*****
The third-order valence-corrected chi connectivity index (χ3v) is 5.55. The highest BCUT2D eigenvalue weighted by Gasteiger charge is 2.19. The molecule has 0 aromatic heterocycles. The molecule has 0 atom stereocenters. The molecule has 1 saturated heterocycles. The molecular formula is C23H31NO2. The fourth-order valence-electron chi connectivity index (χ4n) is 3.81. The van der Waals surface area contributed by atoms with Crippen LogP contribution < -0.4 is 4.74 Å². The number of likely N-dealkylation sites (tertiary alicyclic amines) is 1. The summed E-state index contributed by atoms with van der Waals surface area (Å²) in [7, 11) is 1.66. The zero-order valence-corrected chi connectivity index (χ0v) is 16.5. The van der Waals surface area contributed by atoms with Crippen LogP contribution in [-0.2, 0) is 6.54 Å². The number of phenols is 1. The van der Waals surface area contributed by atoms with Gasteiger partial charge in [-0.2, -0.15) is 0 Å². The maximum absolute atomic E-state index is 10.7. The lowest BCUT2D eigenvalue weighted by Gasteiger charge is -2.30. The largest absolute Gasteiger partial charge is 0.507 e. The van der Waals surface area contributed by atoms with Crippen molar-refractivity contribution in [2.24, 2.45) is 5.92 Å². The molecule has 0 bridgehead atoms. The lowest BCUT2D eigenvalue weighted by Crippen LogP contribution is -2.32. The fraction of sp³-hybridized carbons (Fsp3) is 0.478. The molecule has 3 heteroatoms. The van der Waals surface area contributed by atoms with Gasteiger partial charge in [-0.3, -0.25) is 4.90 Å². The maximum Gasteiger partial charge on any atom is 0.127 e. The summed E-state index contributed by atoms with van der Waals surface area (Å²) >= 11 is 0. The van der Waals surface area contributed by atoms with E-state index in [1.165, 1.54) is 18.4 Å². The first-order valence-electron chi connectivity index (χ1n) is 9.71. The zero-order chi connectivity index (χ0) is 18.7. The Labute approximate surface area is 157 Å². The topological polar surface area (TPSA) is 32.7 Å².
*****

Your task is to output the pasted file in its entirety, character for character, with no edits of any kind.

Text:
The third-order valence-corrected chi connectivity index (χ3v) is 5.55. The highest BCUT2D eigenvalue weighted by Gasteiger charge is 2.19. The molecule has 0 aromatic heterocycles. The molecule has 0 atom stereocenters. The molecule has 1 saturated heterocycles. The molecular formula is C23H31NO2. The fourth-order valence-electron chi connectivity index (χ4n) is 3.81. The van der Waals surface area contributed by atoms with Crippen LogP contribution < -0.4 is 4.74 Å². The number of likely N-dealkylation sites (tertiary alicyclic amines) is 1. The summed E-state index contributed by atoms with van der Waals surface area (Å²) in [7, 11) is 1.66. The zero-order valence-corrected chi connectivity index (χ0v) is 16.5. The van der Waals surface area contributed by atoms with Crippen LogP contribution in [-0.2, 0) is 6.54 Å². The number of phenols is 1. The van der Waals surface area contributed by atoms with Gasteiger partial charge in [-0.2, -0.15) is 0 Å². The maximum absolute atomic E-state index is 10.7. The lowest BCUT2D eigenvalue weighted by Gasteiger charge is -2.30. The largest absolute Gasteiger partial charge is 0.507 e. The van der Waals surface area contributed by atoms with Crippen molar-refractivity contribution in [2.24, 2.45) is 5.92 Å². The molecule has 0 bridgehead atoms. The lowest BCUT2D eigenvalue weighted by Crippen LogP contribution is -2.32. The fraction of sp³-hybridized carbons (Fsp3) is 0.478. The molecule has 3 heteroatoms. The van der Waals surface area contributed by atoms with Gasteiger partial charge in [-0.3, -0.25) is 4.90 Å². The maximum Gasteiger partial charge on any atom is 0.127 e. The summed E-state index contributed by atoms with van der Waals surface area (Å²) >= 11 is 0. The van der Waals surface area contributed by atoms with E-state index in [1.165, 1.54) is 18.4 Å². The first-order valence-electron chi connectivity index (χ1n) is 9.71. The zero-order chi connectivity index (χ0) is 18.7. The Labute approximate surface area is 157 Å². The topological polar surface area (TPSA) is 32.7 Å².